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See the full schedule of #MakingEquityRealatBC events occurring May 2-6.

Second Annual Giving Day a Great Success

The Beloit College community is generous and showed its heart and soul during its second annual Giving Day on Wednesday, April 20, 2016. In just 24 hours, the college raised over $65,000 from more than 450 supporters.

Not only did the gifts far surpass the original goal of $25,000, the event also raised $25,000 more than last year. Beloit is touched by the fantastic response received from supporters and is grateful to be backed by such a strong foundation of alumni, parents, faculty, staff, and friends. These gifts help make ‪#‎BeloitPossible for the next generation of Turtles, Bucs, and Beloiters.

The unconditional support, enthusiastically offered by our alumni, parents, and friends is a tribute to the character of our community, and the value that we all collectively recognize in the mission we seek to advance. We at Beloit are privileged to have a community so willing to invest in the future of our great institution, and our students. For this, we are grateful,” said Mark Wold’95, Senior Director of Alumni & Parent Relations and Annual Support.

Thank you to all who supported Beloit College’s second annual Giving Day. As College President Scott Bierman often says, it’s “turtles all the way down.”

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MUSEUM MONDAYS: Lacrosse documentarian speaks tonight

November 7, 2010 at 4:43 pm


In connection with tonight's presentation by Patty Loew, "Sacred Stick: The Indigenous Origins of Lacrosse" (7 p.m., Richardson Auditorium) Logan Museum of Anthropology director Bill Green offered the following about the game of lacrosse and its representation in the Logan.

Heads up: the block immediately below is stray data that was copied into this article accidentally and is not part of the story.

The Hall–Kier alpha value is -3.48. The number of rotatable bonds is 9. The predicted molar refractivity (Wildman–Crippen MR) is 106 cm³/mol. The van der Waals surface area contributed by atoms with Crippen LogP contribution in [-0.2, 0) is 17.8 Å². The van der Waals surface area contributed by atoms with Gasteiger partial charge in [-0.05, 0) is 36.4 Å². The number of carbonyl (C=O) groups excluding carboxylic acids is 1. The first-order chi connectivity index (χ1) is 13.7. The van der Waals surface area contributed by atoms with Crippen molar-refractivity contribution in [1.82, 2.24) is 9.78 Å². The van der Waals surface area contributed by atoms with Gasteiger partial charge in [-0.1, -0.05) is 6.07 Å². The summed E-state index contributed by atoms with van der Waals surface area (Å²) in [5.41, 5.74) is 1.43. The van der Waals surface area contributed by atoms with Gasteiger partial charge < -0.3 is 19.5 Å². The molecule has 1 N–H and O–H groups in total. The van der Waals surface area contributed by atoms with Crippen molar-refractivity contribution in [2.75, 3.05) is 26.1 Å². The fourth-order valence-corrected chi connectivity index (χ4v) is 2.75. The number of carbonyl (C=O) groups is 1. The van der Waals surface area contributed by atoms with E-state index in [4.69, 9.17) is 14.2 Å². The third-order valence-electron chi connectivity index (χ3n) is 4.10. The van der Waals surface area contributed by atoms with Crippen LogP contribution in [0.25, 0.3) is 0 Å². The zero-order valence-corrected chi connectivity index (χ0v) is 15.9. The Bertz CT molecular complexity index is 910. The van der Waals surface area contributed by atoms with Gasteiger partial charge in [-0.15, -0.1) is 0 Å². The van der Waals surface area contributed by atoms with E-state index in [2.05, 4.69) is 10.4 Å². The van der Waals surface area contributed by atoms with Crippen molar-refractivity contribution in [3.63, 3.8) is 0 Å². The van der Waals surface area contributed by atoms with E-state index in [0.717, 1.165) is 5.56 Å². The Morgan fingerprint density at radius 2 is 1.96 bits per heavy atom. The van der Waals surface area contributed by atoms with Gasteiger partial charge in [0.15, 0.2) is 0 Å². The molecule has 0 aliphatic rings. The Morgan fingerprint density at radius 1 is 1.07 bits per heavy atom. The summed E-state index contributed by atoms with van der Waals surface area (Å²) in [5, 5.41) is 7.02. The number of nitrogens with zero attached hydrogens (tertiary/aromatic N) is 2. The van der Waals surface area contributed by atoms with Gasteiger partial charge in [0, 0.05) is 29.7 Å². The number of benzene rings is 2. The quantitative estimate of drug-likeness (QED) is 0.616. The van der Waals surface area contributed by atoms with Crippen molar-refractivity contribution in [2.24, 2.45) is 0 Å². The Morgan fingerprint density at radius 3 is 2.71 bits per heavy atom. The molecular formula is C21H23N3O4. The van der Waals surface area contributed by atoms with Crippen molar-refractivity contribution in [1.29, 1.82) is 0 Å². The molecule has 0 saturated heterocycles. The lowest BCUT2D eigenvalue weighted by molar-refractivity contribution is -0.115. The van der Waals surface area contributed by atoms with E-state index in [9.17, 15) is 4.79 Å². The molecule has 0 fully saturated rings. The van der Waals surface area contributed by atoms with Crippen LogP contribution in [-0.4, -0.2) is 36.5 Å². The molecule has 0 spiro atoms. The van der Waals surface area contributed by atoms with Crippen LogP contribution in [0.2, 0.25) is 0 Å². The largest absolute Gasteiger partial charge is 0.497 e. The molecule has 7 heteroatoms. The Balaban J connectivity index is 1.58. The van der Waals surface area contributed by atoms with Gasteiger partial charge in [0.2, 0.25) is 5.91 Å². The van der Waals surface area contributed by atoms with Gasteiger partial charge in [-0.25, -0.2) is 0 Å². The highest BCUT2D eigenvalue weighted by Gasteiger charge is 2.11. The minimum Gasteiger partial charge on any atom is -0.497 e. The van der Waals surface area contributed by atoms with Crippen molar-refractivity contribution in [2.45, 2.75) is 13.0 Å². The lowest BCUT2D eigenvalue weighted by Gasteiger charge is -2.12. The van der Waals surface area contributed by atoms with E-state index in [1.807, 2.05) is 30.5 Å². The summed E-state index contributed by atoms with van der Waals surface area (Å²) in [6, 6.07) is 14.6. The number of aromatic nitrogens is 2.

The game of lacrosse originated among Native Americans and was picked up by non-Indians in the mid-19th century. Across eastern and central North America, lacrosse and related games were--and are--played outdoors and indoors, by small teams as well as huge groups. It's a sport, but more than that, too. As former Smithsonian anthropologist Thomas Vennum has written: 

"Apart from its recreational function, lacrosse traditionally played a more serious role in Indian culture. Its origins are rooted in legend, and the game continues to be used for curative purposes and surrounded with ceremony. Game equipment and players are still ritually prepared by conjurers, and team selection and victory are often considered supernaturally controlled. In the past, lacrosse also served to vent aggression, and territorial disputes between tribes were sometimes settled with a game, although not always amicably.

A Creek versus Choctaw game around 1790 to determine rights over a beaver pond broke out into a violent battle when the Creeks were declared winners. Still, while the majority of the games ended peaceably, much of the ceremonialism surrounding their preparations and the rituals required of the players were identical to those practiced before departing on the warpath."  (T. Vennum, American Indian Lacrosse: The Little Brother of War, Smithsonian, 1994; see also

See and hear Mr. Vennum discuss the game and its traditions at

The Logan Museum of Anthropology has three Native American lacrosse sticks in its collection. The museum acquired the two shown here (catalogue numbers 50.1 and 50.2) in 1928 from Oliver LaMere in Madison, Wisconsin. Mr. LaMere (1879-1930) was a well known Ho-chunk leader, educator, and writer. Note the mesh used to carry and throw the ball, which was usually made of wood.

For a preview of Patty Loew's new documentary on lacrosse, see the trailer at